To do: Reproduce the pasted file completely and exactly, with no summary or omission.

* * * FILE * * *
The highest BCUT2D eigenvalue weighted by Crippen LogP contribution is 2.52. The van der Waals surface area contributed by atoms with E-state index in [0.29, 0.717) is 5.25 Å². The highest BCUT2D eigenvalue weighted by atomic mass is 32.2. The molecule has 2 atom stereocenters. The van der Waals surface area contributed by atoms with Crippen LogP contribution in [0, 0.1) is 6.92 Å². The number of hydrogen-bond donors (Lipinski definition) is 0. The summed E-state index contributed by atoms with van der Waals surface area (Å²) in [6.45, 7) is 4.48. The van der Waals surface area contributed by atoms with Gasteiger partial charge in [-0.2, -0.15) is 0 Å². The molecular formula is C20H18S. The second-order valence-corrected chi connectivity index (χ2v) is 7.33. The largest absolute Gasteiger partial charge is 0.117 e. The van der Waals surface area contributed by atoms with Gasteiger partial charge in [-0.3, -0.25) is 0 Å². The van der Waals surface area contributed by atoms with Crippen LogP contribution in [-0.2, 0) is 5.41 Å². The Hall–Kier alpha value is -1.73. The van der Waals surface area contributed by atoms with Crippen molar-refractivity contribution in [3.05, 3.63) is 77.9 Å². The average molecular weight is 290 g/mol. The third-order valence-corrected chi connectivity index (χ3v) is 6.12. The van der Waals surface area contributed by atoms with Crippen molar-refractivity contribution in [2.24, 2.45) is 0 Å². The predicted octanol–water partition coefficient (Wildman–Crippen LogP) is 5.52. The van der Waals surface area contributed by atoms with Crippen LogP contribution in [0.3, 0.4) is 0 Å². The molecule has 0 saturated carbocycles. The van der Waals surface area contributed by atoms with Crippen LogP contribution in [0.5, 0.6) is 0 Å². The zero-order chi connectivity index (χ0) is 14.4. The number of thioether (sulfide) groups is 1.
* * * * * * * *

The highest BCUT2D eigenvalue weighted by Crippen LogP contribution is 2.52. The van der Waals surface area contributed by atoms with E-state index in [0.29, 0.717) is 5.25 Å². The highest BCUT2D eigenvalue weighted by atomic mass is 32.2. The molecule has 2 atom stereocenters. The van der Waals surface area contributed by atoms with Crippen LogP contribution in [0, 0.1) is 6.92 Å². The number of hydrogen-bond donors (Lipinski definition) is 0. The summed E-state index contributed by atoms with van der Waals surface area (Å²) in [6.45, 7) is 4.48. The van der Waals surface area contributed by atoms with Gasteiger partial charge in [-0.2, -0.15) is 0 Å². The molecular formula is C20H18S. The second-order valence-corrected chi connectivity index (χ2v) is 7.33. The largest absolute Gasteiger partial charge is 0.117 e. The van der Waals surface area contributed by atoms with Gasteiger partial charge in [-0.3, -0.25) is 0 Å². The van der Waals surface area contributed by atoms with Crippen LogP contribution in [-0.2, 0) is 5.41 Å². The Hall–Kier alpha value is -1.73. The van der Waals surface area contributed by atoms with Crippen molar-refractivity contribution in [3.05, 3.63) is 77.9 Å². The average molecular weight is 290 g/mol. The third-order valence-corrected chi connectivity index (χ3v) is 6.12. The van der Waals surface area contributed by atoms with Crippen molar-refractivity contribution in [2.24, 2.45) is 0 Å². The predicted octanol–water partition coefficient (Wildman–Crippen LogP) is 5.52. The van der Waals surface area contributed by atoms with Crippen LogP contribution in [0.3, 0.4) is 0 Å². The molecule has 0 saturated carbocycles. The van der Waals surface area contributed by atoms with Crippen LogP contribution in [0.5, 0.6) is 0 Å². The zero-order chi connectivity index (χ0) is 14.4. The number of thioether (sulfide) groups is 1.